S 21° 30.0′ E 114° 02.0′
WhaleSong is currently surveying off Tantabiddi on the west side of North West Cape, Western Australia. CWR is conducting a series of vessel base surveys for BHP Billiton Petroleum and Woodside Energy as part of a cooperative strategy to collect baseline data prior to potential development in the area. Both companies permitted lease areas overlap portions of the humpback whale, and possibly blue whale, migratory areas creating a need to more fully understand the dynamics of these populations from season to season.
At the moment we’re based off Ningaloo Reef, Western Australia, monitoring the humpback whale migration past a series of off-shore oil leases. The work is funded by Woodside Energy and BHP Billiton Petroleum as part of their requirements for Australia’s EPBC Act (http://www.deh.gov.au/index.html)
CWR initiated the study in 2000 as part of an EIS (Environmental Impact Statement) that Woodside was preparing for the federal government prior to seeking approval for anchoring an FPSO (Floating Production Storage and Offloading) facility near the 500m depth contour. Originally carried out as a 12 month series of dedicated aerial surveys recording all mega fauna species, the program continued for a second 12 months, providing scientists and the federal government with an excellent start to understanding basic mega fauna distribution and abundance in the area.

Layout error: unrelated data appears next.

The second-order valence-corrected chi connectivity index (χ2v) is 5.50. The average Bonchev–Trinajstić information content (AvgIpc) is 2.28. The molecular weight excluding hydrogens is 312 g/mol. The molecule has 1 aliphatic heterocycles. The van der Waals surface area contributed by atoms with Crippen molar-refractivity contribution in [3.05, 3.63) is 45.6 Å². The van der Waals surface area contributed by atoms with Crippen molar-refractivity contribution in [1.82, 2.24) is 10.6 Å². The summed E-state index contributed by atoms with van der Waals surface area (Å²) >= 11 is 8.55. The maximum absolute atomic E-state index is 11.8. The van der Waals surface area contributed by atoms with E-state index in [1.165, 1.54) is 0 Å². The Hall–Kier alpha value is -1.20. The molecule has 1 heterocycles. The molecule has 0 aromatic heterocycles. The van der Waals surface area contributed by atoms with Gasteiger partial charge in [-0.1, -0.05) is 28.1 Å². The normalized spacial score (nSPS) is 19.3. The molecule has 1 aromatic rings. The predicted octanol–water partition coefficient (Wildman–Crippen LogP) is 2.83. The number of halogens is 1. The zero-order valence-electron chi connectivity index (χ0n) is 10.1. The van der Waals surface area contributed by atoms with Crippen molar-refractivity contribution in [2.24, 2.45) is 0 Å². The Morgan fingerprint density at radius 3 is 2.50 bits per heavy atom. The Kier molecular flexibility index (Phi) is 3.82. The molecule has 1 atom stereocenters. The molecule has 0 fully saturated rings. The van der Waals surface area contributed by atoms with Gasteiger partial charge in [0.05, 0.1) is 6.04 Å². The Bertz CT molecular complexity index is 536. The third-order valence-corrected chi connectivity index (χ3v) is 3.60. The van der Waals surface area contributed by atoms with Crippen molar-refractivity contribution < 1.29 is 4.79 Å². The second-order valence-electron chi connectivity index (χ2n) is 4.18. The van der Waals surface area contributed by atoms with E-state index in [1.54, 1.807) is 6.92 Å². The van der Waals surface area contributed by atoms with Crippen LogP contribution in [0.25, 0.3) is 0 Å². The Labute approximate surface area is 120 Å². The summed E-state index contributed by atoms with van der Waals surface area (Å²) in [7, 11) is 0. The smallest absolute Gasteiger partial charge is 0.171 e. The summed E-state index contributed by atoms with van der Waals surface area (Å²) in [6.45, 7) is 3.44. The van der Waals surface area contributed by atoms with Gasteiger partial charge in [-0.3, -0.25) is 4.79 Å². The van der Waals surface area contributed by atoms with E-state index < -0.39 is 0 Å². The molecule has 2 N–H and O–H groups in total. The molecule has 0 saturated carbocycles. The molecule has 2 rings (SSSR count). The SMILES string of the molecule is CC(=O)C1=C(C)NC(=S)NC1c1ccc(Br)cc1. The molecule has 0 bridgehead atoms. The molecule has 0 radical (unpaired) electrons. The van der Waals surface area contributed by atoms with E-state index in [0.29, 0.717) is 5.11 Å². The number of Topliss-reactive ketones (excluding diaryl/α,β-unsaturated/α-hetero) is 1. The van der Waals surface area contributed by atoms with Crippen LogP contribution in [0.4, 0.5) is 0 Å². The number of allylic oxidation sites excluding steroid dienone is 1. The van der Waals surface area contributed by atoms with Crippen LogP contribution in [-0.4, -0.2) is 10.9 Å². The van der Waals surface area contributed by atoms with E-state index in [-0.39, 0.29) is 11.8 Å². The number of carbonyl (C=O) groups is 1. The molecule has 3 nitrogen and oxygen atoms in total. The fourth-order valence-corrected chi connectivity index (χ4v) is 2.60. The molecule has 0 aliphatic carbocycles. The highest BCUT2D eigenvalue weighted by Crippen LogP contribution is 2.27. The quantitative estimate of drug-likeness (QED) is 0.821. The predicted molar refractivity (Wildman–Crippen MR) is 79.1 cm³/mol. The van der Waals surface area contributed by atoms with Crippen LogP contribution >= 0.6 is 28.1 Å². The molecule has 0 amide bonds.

Now in our fourth season of baseline data collection, we’ve switched from aerial surveys to vessel based surveys. The aerial surveys allowed us to create some very accurate migratory path models for the North West Cape region which we would like to be able to duplicate, and add detail to, with vessel surveys. If this is logistically and statistically possible we will be able to economically test this model at various locations along the WA coast where management blindspots currently exist. The more areas we test and fit to the model, the easier it becomes to predict the spatial and temporal boundaries of humpback whale migration all along the Western Australian coast. It’s almost like joining the dots!
Not only humpback whale movements are of interest to the CWR or management bodies. We also map positions of all encountered cetacean species so that critical habitats for many species will gradually become known.
Off the shelf break last week, for the first time in Western Australia, we sighted a pod of approximately 50 pan-tropical spotted dolphins (Stenella attenuata) and had a possible sighting of a single southern bottlenose whale (Hyperoodon planifrons). These sorts of rare sightings and identifications are not usually possible from aircraft traveling at survey speed (120 knots) and strengthen the argument to survey areas by vessel.
Later this season we will trial an assortment of drifting and towed passive acoustic arrays as a means of augmenting the visual surveys. Stay tuned for updates as to which systems work best!